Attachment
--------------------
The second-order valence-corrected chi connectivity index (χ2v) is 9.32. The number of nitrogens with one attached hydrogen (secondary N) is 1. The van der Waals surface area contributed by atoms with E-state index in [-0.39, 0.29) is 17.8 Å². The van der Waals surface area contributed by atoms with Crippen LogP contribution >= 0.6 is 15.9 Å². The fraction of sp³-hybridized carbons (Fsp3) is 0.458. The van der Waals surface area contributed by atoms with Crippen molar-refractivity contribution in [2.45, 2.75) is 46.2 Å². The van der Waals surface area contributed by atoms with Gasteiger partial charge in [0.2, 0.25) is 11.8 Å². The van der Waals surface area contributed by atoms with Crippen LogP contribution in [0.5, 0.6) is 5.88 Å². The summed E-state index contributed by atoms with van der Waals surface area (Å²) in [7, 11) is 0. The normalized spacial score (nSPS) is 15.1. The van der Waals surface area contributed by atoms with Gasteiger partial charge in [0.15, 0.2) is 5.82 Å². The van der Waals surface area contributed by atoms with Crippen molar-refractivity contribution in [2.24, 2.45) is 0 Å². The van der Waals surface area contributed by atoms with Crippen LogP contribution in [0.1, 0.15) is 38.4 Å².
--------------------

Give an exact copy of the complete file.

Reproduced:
The second-order valence-corrected chi connectivity index (χ2v) is 9.32. The number of nitrogens with one attached hydrogen (secondary N) is 1. The van der Waals surface area contributed by atoms with E-state index in [-0.39, 0.29) is 17.8 Å². The van der Waals surface area contributed by atoms with Crippen LogP contribution >= 0.6 is 15.9 Å². The fraction of sp³-hybridized carbons (Fsp3) is 0.458. The van der Waals surface area contributed by atoms with Crippen molar-refractivity contribution in [2.45, 2.75) is 46.2 Å². The van der Waals surface area contributed by atoms with Gasteiger partial charge in [0.2, 0.25) is 11.8 Å². The van der Waals surface area contributed by atoms with Crippen LogP contribution in [0.5, 0.6) is 5.88 Å². The summed E-state index contributed by atoms with van der Waals surface area (Å²) in [7, 11) is 0. The normalized spacial score (nSPS) is 15.1. The van der Waals surface area contributed by atoms with Gasteiger partial charge in [0.15, 0.2) is 5.82 Å². The van der Waals surface area contributed by atoms with Crippen molar-refractivity contribution in [2.24, 2.45) is 0 Å². The van der Waals surface area contributed by atoms with Crippen LogP contribution in [0.1, 0.15) is 38.4 Å².